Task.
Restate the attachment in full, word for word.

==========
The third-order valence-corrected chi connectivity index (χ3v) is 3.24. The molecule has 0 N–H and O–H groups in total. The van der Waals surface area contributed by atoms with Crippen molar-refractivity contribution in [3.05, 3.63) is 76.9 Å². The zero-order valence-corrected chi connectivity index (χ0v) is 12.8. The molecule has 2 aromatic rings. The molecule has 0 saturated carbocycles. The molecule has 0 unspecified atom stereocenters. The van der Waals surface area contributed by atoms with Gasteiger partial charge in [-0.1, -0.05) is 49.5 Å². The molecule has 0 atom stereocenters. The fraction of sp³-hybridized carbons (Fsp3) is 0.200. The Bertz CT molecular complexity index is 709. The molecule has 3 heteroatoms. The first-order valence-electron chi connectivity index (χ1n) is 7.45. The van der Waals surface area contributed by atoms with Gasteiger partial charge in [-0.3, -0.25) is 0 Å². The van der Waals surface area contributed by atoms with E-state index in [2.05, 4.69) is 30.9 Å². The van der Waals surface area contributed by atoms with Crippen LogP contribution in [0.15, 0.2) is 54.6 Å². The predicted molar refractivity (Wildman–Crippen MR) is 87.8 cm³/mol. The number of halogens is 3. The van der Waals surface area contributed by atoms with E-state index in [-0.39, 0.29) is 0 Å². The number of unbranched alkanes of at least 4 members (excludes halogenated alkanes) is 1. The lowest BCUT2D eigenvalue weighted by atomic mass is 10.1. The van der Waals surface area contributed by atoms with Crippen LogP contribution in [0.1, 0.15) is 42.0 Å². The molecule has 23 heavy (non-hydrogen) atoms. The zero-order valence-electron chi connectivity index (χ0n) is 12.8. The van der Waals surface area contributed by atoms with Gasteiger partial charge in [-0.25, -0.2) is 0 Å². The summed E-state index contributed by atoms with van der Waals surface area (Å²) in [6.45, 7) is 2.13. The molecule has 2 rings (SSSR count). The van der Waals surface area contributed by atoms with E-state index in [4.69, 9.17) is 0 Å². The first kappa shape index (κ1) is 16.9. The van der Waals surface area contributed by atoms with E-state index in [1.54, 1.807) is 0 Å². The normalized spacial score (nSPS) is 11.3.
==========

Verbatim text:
The third-order valence-corrected chi connectivity index (χ3v) is 3.24. The molecule has 0 N–H and O–H groups in total. The van der Waals surface area contributed by atoms with Crippen molar-refractivity contribution in [3.05, 3.63) is 76.9 Å². The zero-order valence-corrected chi connectivity index (χ0v) is 12.8. The molecule has 2 aromatic rings. The molecule has 0 saturated carbocycles. The molecule has 0 unspecified atom stereocenters. The van der Waals surface area contributed by atoms with Gasteiger partial charge in [-0.1, -0.05) is 49.5 Å². The molecule has 0 atom stereocenters. The fraction of sp³-hybridized carbons (Fsp3) is 0.200. The Bertz CT molecular complexity index is 709. The molecule has 3 heteroatoms. The first-order valence-electron chi connectivity index (χ1n) is 7.45. The van der Waals surface area contributed by atoms with Gasteiger partial charge in [-0.3, -0.25) is 0 Å². The van der Waals surface area contributed by atoms with E-state index in [2.05, 4.69) is 30.9 Å². The van der Waals surface area contributed by atoms with Crippen LogP contribution in [0.15, 0.2) is 54.6 Å². The predicted molar refractivity (Wildman–Crippen MR) is 87.8 cm³/mol. The number of halogens is 3. The van der Waals surface area contributed by atoms with E-state index in [-0.39, 0.29) is 0 Å². The number of unbranched alkanes of at least 4 members (excludes halogenated alkanes) is 1. The lowest BCUT2D eigenvalue weighted by atomic mass is 10.1. The van der Waals surface area contributed by atoms with Crippen LogP contribution in [0.1, 0.15) is 42.0 Å². The molecule has 23 heavy (non-hydrogen) atoms. The zero-order valence-electron chi connectivity index (χ0n) is 12.8. The van der Waals surface area contributed by atoms with Gasteiger partial charge in [-0.25, -0.2) is 0 Å². The summed E-state index contributed by atoms with van der Waals surface area (Å²) in [6.45, 7) is 2.13. The molecule has 2 rings (SSSR count). The van der Waals surface area contributed by atoms with E-state index in [4.69, 9.17) is 0 Å². The first kappa shape index (κ1) is 16.9. The van der Waals surface area contributed by atoms with E-state index in [1.54, 1.807) is 0 Å². The normalized spacial score (nSPS) is 11.3.